Transmission and distribution (T&D) deferral is a key application for energy storage. A common example is deferring the upgrade of a substation by co-locating a battery at the site. This has been demonstrated at several sites, including by AEP in Ohio, Texas, and West Virginia, and by TEPCO in Japan. In these cases, NGK Insulator’s sodium sulfur (NAS) batteries were used to defer the upgrade of the substations. The value of such “virtual upgrades” for energy storage is direct and obvious enough to justify to public utility commissions or other stakeholders.
Other examples for energy storage include wind and solar integration. As new regulations encourage wind and solar project developers to firm up capacity of intermittent resources or developers seek to maximize their installed capacity, new opportunities for energy storage technologies will arise.
Suitable applications include wind ramping, solar firming, peak smoothing and others. The value of these applications for storage are less straightforward to pin down. Certainly smoothing instability from intermittent resources is a good thing for the grid; but is there an incentive (regulatory or monetary) to do so? In many cases there’s not, or it’s not obvious. Likewise, are intermittent resource developers obligated to maximize the capacity factor of installations in order to turn a profit? Again, the answer is rarely.
One application highlighted by speaker Jim Robb of Northeast Utilities at the Energy Storage Summit in Houston last week brought the two together: T&D deferral to connect remote, intermittent resources to load centers. From the perspective of T&D utilities, new transmission lines to remote resources such as wind farms are often hard to justify. In Robb’s example, the cost of a transmission line to bring wind-generated power from mountainous New Hampshire to load centers in Connecticut and the Boston area added $.06 per kilowatt hour to the cost of electricity from the wind installation.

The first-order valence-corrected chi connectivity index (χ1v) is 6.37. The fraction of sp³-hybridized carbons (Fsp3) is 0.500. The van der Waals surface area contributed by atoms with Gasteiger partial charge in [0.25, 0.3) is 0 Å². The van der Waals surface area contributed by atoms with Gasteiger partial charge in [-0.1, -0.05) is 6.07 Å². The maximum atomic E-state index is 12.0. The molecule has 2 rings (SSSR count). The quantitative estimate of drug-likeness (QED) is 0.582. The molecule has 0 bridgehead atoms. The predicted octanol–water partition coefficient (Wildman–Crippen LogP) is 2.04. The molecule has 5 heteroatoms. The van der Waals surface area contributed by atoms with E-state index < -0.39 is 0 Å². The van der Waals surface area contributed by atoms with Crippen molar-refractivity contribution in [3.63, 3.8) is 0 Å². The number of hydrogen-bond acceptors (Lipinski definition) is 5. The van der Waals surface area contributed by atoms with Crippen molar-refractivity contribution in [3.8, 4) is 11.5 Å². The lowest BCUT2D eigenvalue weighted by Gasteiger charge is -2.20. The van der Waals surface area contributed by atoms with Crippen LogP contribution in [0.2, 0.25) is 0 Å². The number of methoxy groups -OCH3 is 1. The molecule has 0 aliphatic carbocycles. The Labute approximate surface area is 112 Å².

In addition, because the new transmission line would not increase reliability or improve congestion, it would be classed as an “economic” project, which is more difficult to get funding for in the first place. Robb ran several scenarios, assuming nearby small pumped storage installations, and the results were fairly intuitive: by including storage a wind farm can be “oversized” relative to the available transmission line, the wind asset can take fuller advantage of the transmission line, and the overall transmission cost decreases. This is largely thanks to the increased capacity factor for the wind farm when wind is coupled with storage.
This type of T&D deferral is important for several reasons: It maximizes intermittent resources, opens up T&D deferral applications to materials-based energy storage (as opposed to electrochemical storage), addresses the infrastructure issues of intermittent renewables, and gives storage a clear business case for renewables integration.
Tags: Distributed Energy, Energy Storage, Renewable Energy, Transmission & Distribution, Utility Innovations
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